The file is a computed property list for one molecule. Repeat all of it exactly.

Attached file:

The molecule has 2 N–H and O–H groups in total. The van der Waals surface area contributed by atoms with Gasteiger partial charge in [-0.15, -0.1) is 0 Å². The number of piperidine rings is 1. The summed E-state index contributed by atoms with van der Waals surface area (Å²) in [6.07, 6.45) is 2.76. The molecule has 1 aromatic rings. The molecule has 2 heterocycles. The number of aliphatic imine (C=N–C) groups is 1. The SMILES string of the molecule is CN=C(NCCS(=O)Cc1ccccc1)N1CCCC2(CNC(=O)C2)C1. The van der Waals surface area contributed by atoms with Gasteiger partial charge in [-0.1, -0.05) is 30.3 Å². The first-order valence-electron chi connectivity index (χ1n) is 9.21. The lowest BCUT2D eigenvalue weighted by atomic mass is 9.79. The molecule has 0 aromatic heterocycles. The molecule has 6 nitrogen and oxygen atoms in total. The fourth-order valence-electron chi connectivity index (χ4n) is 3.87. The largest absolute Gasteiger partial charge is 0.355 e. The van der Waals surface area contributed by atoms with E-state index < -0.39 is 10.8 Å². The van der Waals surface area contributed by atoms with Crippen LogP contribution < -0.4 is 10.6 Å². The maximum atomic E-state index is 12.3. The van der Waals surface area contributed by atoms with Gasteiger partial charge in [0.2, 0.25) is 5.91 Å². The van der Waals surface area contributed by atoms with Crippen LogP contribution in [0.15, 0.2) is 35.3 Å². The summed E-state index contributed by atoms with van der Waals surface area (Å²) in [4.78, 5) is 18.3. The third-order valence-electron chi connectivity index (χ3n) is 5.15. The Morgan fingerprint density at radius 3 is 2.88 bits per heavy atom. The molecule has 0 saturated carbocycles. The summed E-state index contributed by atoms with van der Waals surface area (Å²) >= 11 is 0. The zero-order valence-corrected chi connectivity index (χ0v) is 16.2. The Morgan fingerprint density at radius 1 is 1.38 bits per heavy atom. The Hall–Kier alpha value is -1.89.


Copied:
The molecule has 2 N–H and O–H groups in total. The van der Waals surface area contributed by atoms with Gasteiger partial charge in [-0.15, -0.1) is 0 Å². The number of piperidine rings is 1. The summed E-state index contributed by atoms with van der Waals surface area (Å²) in [6.07, 6.45) is 2.76. The molecule has 1 aromatic rings. The molecule has 2 heterocycles. The number of aliphatic imine (C=N–C) groups is 1. The SMILES string of the molecule is CN=C(NCCS(=O)Cc1ccccc1)N1CCCC2(CNC(=O)C2)C1. The van der Waals surface area contributed by atoms with Gasteiger partial charge in [-0.1, -0.05) is 30.3 Å². The first-order valence-electron chi connectivity index (χ1n) is 9.21. The lowest BCUT2D eigenvalue weighted by atomic mass is 9.79. The molecule has 0 aromatic heterocycles. The molecule has 6 nitrogen and oxygen atoms in total. The fourth-order valence-electron chi connectivity index (χ4n) is 3.87. The largest absolute Gasteiger partial charge is 0.355 e. The van der Waals surface area contributed by atoms with E-state index < -0.39 is 10.8 Å². The van der Waals surface area contributed by atoms with Crippen LogP contribution < -0.4 is 10.6 Å². The maximum atomic E-state index is 12.3. The van der Waals surface area contributed by atoms with Gasteiger partial charge in [0.2, 0.25) is 5.91 Å². The van der Waals surface area contributed by atoms with Crippen LogP contribution in [0.15, 0.2) is 35.3 Å². The summed E-state index contributed by atoms with van der Waals surface area (Å²) in [4.78, 5) is 18.3. The third-order valence-electron chi connectivity index (χ3n) is 5.15. The Morgan fingerprint density at radius 3 is 2.88 bits per heavy atom. The molecule has 0 saturated carbocycles. The summed E-state index contributed by atoms with van der Waals surface area (Å²) >= 11 is 0. The zero-order valence-corrected chi connectivity index (χ0v) is 16.2. The Morgan fingerprint density at radius 1 is 1.38 bits per heavy atom. The Hall–Kier alpha value is -1.89.